I was off running some errands over lunchtime on Wednesday of this week, and I happened to drop into the Borders in Henrietta. I saw a sign advertising an appearance hanging in the front window. Then, as I got closer, I realized that the date and time matched with what my watch was saying: 8/15, 1pm. I read the name, shook it off, then got closer and read it again. Nope, I read it right the first time. John Waite was playing inside the Borders right now.
Who's John Waite? you might ask. People that are younger than me might not remember, and those older might not know. Heck, even those of the same age might be hard-pressed to put a name to the song until they heard it, but I bet a ton of you remember this:
"Missing You" was a big hit back in 1984, and got played in fairly heavy rotation seemingly every summer after that. I liked it at the time and it definitely hits the right nostalgia chord every time I hear it on the radio. And, being a child of the media as well as a child of the 80s, I knew who sang the song when it did come on.
Then, in the late 80s, he joined the "Super"Group Bad English and hit the big time again with this power ballad:
So, what was this man, who had been at the top of his profession at least twice in the past, doing playing an acoustic set at my local Borders?
The answer: What everybody else does. Work. Apparently, he's got a new album out that he's been touring in support of. He played a few cuts from the album and was signing afterwards. He was out there, promoting his product and meeting the people who like what he does and put their increasingly-hard-earned money down to purchase it.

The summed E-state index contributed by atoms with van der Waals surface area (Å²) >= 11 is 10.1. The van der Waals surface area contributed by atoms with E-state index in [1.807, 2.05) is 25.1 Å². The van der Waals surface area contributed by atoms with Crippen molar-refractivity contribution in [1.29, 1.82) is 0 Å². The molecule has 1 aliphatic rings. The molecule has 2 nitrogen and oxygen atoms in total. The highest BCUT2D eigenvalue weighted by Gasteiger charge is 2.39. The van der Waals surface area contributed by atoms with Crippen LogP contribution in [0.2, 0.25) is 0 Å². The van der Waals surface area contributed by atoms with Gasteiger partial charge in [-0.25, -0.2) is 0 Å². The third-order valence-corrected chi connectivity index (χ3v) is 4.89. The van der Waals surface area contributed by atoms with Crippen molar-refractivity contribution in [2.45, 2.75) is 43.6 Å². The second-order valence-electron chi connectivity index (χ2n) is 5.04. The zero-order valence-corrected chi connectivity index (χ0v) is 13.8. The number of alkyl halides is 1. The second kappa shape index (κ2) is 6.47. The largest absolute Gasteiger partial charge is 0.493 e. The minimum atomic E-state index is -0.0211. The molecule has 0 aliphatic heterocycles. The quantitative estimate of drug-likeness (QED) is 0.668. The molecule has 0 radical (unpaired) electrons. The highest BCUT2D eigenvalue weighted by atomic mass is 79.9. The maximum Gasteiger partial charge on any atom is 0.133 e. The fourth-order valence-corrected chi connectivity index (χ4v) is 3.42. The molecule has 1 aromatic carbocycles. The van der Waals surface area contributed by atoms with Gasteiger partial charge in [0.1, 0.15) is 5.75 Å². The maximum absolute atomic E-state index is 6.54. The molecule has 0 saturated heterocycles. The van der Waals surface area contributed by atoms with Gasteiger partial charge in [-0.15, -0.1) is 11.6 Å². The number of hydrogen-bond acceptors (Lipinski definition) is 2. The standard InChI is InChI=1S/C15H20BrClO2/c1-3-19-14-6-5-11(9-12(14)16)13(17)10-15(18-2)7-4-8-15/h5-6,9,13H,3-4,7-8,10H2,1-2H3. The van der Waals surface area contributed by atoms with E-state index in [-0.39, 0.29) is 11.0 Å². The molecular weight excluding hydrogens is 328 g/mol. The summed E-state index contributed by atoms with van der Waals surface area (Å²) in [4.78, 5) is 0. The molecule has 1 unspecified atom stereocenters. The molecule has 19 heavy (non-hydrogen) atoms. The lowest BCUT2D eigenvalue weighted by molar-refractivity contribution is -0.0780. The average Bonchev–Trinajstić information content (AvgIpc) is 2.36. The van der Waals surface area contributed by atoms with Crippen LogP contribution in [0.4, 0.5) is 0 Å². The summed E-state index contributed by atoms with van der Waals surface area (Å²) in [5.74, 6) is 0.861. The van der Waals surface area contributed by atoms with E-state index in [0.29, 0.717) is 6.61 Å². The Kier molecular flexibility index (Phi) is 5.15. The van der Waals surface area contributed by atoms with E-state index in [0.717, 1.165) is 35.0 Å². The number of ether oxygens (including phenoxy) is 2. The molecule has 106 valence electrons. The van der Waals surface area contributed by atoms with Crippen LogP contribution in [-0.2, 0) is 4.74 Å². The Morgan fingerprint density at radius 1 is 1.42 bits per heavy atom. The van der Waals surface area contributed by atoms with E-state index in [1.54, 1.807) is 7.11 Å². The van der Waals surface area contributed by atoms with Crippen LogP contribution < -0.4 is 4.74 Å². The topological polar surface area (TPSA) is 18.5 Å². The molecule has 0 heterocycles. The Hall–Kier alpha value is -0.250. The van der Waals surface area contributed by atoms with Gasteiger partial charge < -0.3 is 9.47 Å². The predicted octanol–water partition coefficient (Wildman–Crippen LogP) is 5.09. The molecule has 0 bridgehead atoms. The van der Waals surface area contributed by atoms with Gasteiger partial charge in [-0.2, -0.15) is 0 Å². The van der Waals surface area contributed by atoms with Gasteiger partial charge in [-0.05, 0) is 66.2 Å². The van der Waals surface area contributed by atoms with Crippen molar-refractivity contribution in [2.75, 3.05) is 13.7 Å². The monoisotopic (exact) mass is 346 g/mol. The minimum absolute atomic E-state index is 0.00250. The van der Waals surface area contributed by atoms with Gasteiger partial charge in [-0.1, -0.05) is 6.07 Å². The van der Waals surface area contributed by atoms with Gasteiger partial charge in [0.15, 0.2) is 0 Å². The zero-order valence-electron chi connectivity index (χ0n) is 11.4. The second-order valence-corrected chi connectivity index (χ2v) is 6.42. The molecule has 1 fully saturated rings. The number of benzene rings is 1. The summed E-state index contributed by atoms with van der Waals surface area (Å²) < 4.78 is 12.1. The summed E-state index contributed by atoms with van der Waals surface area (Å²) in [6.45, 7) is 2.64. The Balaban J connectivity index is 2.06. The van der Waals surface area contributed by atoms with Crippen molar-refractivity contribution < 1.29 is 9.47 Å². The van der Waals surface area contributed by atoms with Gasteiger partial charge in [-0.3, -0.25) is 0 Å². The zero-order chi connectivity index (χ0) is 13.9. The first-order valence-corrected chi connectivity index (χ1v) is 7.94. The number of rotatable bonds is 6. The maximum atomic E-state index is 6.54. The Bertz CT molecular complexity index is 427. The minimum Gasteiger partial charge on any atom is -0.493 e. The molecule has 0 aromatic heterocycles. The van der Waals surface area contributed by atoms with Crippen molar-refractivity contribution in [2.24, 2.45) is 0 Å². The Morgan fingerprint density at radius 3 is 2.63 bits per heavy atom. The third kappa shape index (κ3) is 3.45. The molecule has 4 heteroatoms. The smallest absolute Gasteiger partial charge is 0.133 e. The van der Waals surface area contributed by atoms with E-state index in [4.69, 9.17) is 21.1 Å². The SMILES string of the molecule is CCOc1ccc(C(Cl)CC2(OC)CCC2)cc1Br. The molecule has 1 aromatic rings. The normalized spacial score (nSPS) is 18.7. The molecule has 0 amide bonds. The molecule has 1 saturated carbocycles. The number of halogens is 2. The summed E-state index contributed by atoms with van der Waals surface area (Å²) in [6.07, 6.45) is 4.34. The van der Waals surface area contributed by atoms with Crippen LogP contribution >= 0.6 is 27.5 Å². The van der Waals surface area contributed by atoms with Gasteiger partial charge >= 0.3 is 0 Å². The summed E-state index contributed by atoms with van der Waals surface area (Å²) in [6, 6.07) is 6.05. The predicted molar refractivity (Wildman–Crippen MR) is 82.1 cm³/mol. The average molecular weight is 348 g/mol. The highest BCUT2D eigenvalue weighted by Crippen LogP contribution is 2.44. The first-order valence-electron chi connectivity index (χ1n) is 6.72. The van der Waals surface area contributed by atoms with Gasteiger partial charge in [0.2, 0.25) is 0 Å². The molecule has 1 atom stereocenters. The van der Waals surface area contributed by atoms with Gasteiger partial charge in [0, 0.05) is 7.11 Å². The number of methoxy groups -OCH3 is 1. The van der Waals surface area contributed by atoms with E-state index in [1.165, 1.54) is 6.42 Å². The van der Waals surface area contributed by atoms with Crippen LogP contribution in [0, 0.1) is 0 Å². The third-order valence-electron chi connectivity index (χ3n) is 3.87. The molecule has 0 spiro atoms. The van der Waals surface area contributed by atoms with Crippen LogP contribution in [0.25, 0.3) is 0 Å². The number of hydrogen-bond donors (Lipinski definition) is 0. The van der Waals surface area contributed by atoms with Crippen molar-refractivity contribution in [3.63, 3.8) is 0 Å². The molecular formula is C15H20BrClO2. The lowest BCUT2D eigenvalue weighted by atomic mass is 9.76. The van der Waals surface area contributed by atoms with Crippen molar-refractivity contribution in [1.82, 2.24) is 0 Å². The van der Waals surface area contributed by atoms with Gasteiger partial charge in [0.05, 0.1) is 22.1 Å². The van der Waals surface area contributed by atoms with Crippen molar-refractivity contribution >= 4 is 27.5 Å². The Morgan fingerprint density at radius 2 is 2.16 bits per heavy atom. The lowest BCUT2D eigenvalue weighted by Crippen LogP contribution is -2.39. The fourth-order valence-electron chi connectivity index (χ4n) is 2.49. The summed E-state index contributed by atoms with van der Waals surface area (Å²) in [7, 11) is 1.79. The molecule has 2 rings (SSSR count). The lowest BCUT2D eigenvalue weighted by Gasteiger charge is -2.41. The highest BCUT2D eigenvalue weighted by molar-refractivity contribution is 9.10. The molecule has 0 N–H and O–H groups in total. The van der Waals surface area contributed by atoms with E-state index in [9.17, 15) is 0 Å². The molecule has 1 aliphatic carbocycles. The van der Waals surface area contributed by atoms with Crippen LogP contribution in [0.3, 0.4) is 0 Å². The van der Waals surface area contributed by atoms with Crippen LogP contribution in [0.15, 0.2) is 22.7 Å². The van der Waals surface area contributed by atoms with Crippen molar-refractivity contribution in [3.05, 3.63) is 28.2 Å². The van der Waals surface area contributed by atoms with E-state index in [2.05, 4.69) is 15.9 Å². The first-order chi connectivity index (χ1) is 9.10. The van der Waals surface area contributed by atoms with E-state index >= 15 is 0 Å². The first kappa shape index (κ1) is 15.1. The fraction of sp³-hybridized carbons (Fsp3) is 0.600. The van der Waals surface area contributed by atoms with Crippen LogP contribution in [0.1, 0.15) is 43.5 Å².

I've been to enough writers' conferences and book signings to see how it works, and I recognized what John Waite was doing and appreciated it. He could easily retire or fade into the bliss of nostalgia, but he loves his music, and is willing to work to promote it. His professional life is not in the past, but in the present, or the future. He continues to create and work toward making sure he can continue to create.
Should there come a time when I am able to get paid for being creative and have people read what I write and like it enough to spend money on it, I'd like to think I would be willing to work to cultivate that situation and make it work.
If I become a writer, I want to be like John Waite.